The structure and origin of Fe-bearing platelets in metamorphic rutile

J. F. Banfield, D. R. Veblen

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Abstract

High-resolution transmission electron microscopy has been used to characterize the defect microstructure of rutile from chlorite-, chloritoid-, garnet-, and staurolite-grade metapelites. Analytical electron microscopy (AEM) revealed that the rutile contained between 0.5 and 3 wt.% FeO and that the Fe content generally increased with metamorphic grade. High-resolution images, nanoprobe-AEM analyses, and electron diffraction patterns indicated that the Fe is contained within platelets generally less than 1 nm wide that have the hematite structure. The regularly spaced platelets are coherently intergrown parallel to (100) and (101) of rutile. They closely resemble platelets reported from experimental studies of Ti 3+- and Fe-bearing rutile. It is proposed that the platelets in natural rutile are hematite and that apparent tripling of the {010} spacings results from dynamical diffraction. The hematite (or Ti2O3) structure represents an end-member arrangement of pairs of face-sharing octahedra. At higher temperatures in synthetic rutile these pairs are ordered to form crystallographic shear planes. The hematite platelets are interpreted to have formed by a precipitation mechanism. This origin is consistent with the defect distribution and orientation and is supported by related experimental studies. -Authors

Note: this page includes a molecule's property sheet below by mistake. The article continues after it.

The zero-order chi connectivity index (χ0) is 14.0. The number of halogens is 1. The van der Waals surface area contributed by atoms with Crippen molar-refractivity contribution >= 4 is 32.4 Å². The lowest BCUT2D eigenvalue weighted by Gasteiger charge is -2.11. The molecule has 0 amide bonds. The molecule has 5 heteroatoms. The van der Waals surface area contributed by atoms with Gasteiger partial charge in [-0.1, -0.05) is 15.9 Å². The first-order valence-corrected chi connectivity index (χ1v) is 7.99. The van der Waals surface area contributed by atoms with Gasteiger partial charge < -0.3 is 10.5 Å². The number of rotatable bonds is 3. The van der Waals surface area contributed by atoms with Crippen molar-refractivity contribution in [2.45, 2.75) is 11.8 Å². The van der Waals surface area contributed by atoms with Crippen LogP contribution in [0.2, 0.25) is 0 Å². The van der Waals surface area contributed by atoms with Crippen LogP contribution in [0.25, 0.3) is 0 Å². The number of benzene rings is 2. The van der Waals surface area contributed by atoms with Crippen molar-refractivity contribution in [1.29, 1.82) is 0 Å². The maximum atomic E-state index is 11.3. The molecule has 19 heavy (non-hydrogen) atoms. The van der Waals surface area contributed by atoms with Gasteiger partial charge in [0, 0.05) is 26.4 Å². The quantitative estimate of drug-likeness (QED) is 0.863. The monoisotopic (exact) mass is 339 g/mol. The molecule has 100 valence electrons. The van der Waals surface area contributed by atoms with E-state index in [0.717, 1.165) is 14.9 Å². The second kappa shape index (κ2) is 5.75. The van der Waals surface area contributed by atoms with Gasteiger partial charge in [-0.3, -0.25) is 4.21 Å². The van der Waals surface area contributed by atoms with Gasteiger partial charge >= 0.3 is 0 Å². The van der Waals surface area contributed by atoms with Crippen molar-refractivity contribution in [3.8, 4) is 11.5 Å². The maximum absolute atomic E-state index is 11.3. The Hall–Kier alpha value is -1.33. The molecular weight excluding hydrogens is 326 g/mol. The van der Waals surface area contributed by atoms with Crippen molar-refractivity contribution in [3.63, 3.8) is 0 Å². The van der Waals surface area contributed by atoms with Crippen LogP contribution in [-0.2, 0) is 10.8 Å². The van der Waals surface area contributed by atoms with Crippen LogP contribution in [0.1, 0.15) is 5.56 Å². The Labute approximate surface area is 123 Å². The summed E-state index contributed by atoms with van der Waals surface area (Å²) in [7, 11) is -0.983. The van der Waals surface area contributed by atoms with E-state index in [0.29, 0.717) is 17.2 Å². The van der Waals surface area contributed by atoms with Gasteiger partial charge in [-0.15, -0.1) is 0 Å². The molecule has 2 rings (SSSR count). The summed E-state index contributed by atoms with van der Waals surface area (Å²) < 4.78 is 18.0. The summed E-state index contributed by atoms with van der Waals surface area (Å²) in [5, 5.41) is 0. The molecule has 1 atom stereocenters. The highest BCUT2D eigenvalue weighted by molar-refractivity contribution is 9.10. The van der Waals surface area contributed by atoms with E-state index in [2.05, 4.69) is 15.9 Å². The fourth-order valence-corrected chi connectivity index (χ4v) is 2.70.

Original languageEnglish
Pages (from-to)113-127
Number of pages15
JournalAmerican Mineralogist
Volume76
Issue number1-2
Publication statusPublished - 1991
Externally publishedYes

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